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SwRI develops miniaturized, ultra-lightweight charged particle detector for space research
San Antonio -- October 25, 1999 -- Scientists at Southwest Research Institute® (SwRI®) announced today that they have successfully performed the initial validation of the Ion and Electron Spectrometer (IES), developed for the Rosetta comet orbiter mission of the European Space Agency (ESA).
The instrument was built with extreme miniaturization of its electronic systems and was fabricated from magnesium to achieve a total mass of only 1,040 grams. Despite its small size, IES was shown in laboratory tests to achieve a sensitivity comparable to that of instruments weighing five times more.
"The miniaturization of these instruments adds up to a considerable savings in cost, mass, volume, and power," says Dr. James L. Burch, vice president of the SwRI Instrumentation and Space Research Division and IES principal investigator. "We're pleased that the system worked flawlessly."
The engineering qualification model was operated under space environment conditions with all measured parameters meeting or exceeding design specifications, including its inherently high angle and energy resolution (5 degrees and 4 percent, respectively).
The instrument will simultaneously measure the flux of electrons and ions surrounding Comet Wirtanen over an energy range extending from the lower limits of detectability, near 1 electron volt, up to 22,000 electron volts. It uses a novel, electrostatic scanning technique to view particles from directions encompassing 70 percent of the celestial sphere. The instrument will be delivered to ESA in early 2000. Development was sponsored by the Jet Propulsion Laboratory in Pasadena, California.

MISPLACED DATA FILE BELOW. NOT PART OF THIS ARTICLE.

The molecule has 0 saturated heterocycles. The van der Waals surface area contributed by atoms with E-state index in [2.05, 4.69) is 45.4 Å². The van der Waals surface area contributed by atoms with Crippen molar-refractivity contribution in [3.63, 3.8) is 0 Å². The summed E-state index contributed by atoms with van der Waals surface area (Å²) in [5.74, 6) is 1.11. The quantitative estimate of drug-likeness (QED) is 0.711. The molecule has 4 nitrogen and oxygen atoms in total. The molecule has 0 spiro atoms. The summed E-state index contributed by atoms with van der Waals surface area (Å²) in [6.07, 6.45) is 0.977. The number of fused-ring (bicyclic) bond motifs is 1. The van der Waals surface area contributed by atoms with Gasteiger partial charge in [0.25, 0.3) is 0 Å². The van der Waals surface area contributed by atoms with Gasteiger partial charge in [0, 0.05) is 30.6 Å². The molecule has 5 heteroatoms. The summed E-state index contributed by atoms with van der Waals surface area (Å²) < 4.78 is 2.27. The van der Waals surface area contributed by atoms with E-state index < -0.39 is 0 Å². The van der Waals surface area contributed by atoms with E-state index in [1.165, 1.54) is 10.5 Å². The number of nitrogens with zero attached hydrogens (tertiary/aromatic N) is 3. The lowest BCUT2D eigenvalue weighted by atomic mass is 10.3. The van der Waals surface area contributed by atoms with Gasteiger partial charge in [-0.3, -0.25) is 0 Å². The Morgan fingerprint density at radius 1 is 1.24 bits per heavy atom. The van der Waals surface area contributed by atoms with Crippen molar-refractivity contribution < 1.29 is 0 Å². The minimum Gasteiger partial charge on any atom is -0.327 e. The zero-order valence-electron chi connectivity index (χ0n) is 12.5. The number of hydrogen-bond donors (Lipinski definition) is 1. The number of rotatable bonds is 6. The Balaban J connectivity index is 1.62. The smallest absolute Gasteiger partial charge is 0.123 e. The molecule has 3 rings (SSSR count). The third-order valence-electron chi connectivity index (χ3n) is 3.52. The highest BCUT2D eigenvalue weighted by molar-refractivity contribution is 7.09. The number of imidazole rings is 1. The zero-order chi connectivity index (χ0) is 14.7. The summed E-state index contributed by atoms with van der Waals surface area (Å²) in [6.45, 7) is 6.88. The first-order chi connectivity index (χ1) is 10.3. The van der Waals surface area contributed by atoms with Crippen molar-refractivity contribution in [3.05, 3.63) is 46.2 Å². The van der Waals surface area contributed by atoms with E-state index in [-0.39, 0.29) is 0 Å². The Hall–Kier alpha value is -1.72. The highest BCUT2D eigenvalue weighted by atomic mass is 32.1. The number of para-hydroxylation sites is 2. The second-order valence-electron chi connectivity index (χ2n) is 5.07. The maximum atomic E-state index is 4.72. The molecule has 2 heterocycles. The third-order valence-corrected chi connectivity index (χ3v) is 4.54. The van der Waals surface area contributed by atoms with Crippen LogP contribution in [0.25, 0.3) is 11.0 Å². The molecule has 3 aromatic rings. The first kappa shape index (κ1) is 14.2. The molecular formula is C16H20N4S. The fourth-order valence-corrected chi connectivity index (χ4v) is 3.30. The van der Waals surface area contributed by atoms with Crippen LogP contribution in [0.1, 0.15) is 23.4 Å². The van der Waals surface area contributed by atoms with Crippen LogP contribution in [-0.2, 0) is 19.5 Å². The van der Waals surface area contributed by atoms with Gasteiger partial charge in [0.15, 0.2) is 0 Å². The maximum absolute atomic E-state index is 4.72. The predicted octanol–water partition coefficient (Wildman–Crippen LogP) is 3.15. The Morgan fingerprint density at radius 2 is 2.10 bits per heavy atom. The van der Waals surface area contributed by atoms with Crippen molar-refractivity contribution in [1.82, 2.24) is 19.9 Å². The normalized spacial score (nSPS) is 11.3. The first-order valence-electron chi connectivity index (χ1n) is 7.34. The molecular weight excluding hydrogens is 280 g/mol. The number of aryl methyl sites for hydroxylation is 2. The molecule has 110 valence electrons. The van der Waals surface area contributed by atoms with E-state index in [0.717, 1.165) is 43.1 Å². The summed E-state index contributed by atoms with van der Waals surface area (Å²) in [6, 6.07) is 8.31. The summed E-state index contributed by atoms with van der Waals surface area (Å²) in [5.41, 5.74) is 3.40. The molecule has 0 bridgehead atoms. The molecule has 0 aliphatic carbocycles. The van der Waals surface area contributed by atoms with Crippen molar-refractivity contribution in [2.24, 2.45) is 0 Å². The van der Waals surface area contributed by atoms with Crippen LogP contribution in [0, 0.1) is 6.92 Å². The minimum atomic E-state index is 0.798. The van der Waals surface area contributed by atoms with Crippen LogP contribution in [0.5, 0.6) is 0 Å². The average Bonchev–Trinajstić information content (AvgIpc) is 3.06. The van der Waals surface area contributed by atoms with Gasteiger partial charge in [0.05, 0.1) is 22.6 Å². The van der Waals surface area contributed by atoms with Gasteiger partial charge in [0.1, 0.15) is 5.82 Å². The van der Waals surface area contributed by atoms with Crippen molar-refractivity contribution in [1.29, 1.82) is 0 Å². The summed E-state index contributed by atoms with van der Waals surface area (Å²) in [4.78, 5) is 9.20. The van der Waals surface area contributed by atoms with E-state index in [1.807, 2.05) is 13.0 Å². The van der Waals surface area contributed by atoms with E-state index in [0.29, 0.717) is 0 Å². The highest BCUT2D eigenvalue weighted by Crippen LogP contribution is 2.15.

During the mission, Rosetta will use remote-sensing instruments to map and examine the surface of Comet Wirtanen. Other instruments, including IES, will analyze the dust and gases that emanate from the surface as it is warmed by the sun. The Rosetta mission will be one of the most thorough investigations of a comet ever attempted.
With its low mass and a power input of less than 2 watts, the IES instrument is suitable for a variety of interplanetary and Earth-orbiting satellite missions requiring extreme limits on mass, volume, and power. These include the upcoming NASA Solar Terrestrial Relations Observatory (STEREO) and Pluto/Kuiper Belt missions, as well as microsatellite missions that will dynamically image the Earth's magnetosphere.
For more information about the Ion and Electron Spectrometer, Dr. James L. Burch at (210) 522-2526 or Maria Stothoff, Communications Department, Southwest Research Institute, P.O. Drawer 28510, San Antonio, Texas, 78228-0510, Phone (210) 522-3305, Fax (210) 522-3547.